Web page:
As a senior in high school I missed about four days of school because I was in the hospital on a 5150 involuntary psychiatric hold for attempting suicide. I had been severely depressed for a couple years so one morning I rode my bike to the Marina, sat on a bench to cry and then drank the contents of a small bottle of Excedrin.
After swallowing the last of my pills I panicked and called my mom to pick me up and take me to the emergency room.
In the hospital I had to drink about a cup of liquid charcoal to get the acetaminophen out of my system. A few hours later I was exhausted and, ironically, had a massive headache. I then had to recount what I had done and why I had done it to a blur of nurses, doctors, social workers, paramedics and psychiatrists.
That night I was transferred to a children’s hospital where I slept the night and stayed the next day. I thought the children’s hospital was funny because the nurses and doctors never break character; they spoke to my parents and I as if we were five year olds and were always very cheery.
I was later transferred to the youth psychiatric ward at Mesa Vista hospital where I had to tell my story countless more times to people feigning sympathy for this privileged and melodramatic teenage girl. I was given a tour of the facilities, briefed on policy and procedures, and had blood drawn for the first of many times throughout my stay.
I had made the amateur mistake of not packing for my suicide attempt so I slept in the t-shirt and jean shorts I wore on my bike ride the morning before. I was put in a room with a girl a couple years my junior who had ended up in there for threatening to kill a girl. She told me about being mad at her mom for threatening to cancel her phone service. In my room I felt like a doll in the pastel colored room of an old dollhouse. Through the window all I could see was the freeway and I couldn’t help but feel envious of all the people going places and doing things and feeling things other than complete despair.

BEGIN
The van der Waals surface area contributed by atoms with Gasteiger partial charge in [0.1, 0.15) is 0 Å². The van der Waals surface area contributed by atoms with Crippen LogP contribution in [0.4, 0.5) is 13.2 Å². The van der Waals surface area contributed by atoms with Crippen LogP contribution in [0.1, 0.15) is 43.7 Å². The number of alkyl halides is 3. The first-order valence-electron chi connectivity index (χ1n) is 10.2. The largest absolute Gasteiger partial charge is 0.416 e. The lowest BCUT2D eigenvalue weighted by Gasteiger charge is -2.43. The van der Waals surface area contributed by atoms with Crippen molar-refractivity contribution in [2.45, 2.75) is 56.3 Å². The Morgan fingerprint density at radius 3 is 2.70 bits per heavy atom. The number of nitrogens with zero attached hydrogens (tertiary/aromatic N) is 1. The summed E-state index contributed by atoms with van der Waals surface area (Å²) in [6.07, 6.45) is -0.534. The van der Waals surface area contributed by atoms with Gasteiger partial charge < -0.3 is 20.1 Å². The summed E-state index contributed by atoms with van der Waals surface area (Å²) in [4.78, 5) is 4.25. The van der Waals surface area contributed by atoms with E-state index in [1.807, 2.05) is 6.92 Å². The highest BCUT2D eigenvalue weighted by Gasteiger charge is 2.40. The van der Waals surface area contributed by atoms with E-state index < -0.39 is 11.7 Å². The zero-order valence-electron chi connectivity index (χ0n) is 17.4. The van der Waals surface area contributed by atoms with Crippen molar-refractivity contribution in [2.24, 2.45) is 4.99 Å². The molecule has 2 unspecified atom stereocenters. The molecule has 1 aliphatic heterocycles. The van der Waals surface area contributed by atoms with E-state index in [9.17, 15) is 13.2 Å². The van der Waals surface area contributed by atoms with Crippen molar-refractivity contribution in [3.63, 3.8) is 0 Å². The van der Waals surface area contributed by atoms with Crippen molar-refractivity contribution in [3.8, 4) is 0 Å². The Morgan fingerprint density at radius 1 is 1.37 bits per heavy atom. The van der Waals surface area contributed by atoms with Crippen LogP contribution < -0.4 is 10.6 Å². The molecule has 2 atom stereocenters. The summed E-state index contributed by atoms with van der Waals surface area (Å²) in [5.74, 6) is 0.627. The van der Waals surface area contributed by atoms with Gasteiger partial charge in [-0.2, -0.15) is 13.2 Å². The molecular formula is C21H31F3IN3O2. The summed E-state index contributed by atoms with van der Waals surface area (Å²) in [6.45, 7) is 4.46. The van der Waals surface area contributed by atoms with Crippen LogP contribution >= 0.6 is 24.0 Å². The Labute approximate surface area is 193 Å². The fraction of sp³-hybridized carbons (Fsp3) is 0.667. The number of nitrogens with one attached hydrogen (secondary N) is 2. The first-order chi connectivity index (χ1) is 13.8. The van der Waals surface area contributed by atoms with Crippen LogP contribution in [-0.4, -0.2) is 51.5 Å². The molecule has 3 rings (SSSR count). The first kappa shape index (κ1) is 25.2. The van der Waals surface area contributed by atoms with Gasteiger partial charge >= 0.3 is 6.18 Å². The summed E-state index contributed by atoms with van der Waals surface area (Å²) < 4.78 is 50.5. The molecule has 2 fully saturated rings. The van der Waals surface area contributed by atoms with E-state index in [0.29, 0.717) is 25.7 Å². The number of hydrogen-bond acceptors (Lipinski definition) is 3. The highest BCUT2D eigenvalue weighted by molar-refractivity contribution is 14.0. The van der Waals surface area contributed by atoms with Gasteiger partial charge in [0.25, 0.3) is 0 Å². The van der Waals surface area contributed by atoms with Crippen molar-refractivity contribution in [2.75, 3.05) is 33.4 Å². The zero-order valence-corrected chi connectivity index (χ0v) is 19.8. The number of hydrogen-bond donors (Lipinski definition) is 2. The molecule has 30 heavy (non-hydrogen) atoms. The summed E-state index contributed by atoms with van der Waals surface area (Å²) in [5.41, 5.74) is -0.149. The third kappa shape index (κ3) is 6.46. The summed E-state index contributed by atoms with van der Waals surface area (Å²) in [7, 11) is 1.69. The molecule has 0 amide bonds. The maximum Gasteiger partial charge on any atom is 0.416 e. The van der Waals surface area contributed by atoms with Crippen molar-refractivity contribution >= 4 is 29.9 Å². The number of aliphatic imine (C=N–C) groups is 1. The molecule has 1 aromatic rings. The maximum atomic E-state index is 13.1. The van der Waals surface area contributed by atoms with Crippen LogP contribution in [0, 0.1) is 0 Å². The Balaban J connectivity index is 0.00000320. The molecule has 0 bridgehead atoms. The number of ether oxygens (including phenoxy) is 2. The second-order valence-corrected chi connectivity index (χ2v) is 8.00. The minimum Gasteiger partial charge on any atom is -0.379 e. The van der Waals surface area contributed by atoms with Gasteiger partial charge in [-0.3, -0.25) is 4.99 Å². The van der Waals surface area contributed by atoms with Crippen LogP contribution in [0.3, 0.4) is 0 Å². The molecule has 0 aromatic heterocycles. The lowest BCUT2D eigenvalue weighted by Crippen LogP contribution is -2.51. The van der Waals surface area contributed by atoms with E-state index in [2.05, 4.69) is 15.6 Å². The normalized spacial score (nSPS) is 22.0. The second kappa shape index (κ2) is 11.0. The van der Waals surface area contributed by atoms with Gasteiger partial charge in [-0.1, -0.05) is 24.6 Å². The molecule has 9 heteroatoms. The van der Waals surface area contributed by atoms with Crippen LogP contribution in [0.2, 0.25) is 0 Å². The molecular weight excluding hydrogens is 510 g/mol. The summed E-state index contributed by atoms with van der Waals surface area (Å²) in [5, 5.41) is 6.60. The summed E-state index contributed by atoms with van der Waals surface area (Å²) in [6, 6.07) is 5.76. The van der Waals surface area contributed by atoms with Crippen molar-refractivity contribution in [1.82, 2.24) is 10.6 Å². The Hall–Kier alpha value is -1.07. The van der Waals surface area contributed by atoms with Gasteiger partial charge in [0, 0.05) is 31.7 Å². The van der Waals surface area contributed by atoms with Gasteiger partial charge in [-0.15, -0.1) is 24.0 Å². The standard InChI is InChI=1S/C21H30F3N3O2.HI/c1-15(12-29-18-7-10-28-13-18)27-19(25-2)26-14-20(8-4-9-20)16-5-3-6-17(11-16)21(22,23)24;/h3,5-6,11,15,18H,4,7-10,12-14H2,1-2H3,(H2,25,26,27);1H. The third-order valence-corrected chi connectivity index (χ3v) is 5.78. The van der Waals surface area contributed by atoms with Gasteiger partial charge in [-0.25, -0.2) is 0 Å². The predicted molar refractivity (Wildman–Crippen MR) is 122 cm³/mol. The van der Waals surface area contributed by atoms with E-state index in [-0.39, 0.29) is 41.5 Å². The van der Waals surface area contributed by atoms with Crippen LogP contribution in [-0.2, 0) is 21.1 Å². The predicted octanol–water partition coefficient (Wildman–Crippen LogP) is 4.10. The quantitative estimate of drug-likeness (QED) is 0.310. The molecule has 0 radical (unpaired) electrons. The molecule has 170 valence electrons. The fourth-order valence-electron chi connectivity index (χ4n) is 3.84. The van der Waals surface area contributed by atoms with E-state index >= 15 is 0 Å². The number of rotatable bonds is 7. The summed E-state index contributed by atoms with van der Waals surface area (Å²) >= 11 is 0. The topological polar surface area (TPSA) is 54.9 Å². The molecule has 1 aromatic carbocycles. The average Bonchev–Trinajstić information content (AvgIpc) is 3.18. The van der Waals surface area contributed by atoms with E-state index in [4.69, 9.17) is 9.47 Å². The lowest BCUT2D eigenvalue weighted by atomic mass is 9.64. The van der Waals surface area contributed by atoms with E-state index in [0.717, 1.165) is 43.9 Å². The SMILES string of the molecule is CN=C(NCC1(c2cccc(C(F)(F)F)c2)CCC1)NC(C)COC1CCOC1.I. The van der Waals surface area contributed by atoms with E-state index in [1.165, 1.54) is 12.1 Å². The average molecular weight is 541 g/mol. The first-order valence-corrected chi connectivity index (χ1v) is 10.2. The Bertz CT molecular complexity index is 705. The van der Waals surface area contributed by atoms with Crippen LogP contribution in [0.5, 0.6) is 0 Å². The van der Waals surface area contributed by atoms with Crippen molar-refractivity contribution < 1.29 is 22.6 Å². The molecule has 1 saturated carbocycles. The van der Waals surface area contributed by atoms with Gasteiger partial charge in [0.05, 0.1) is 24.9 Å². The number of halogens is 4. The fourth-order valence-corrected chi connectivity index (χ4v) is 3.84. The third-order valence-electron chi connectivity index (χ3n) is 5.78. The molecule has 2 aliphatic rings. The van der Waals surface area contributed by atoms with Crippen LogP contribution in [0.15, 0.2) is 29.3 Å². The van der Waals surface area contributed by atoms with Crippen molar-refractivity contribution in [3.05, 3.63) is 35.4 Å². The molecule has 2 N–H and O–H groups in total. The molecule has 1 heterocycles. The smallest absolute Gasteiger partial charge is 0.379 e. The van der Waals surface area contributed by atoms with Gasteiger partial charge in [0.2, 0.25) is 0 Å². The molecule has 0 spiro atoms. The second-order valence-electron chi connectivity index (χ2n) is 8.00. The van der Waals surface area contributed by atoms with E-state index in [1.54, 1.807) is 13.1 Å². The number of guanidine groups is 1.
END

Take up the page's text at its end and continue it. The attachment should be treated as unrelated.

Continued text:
There were no locks on any of the doors, no weight-bearing beams and no razors.
I spent three days there. The first bed-ridden with a massive migraine. The second I was introduced to my peers in group therapy with a gaggle of grad students observing and taking notes. One girl had her AP assignments with her so she wouldn’t fall behind, one didn’t think she should be there because she had simply overdosed at a concert, one girl was just riding out the last days her health insurance agreed to cover, one little boy had taken three Ambien because he was angry, one girl did not want to go back home because in here she just hung out all day, and then there was me; the oldest and only one out of a group of about a dozen that had tried to kill myself. I spent the final day of my hold negotiating the conditions of my release and assuring everyone I wasn’t going to try to kill myself again.
My whole experience felt so bizarre and surreal. I felt like I was on a Sandals psychiatric getaway for teens. Other than the hefty bill for my suicide attempt after my discharge my family and I never heard from any of the federal employees I encountered during my stay again. Trying to die is not as charming as they make it seem in movies. You don’t make a quirky friend that’s gonna teach you some profound life lesson, there’s no caring staffers that you’ll make a special connection with. In reality you feel both physically and mentally really shitty.
Much like my suicide attempt I don’t know where to go from here.
If you are feeling like you want to die, just know that I am happy that I didn’t die that day and I hope you don’t either.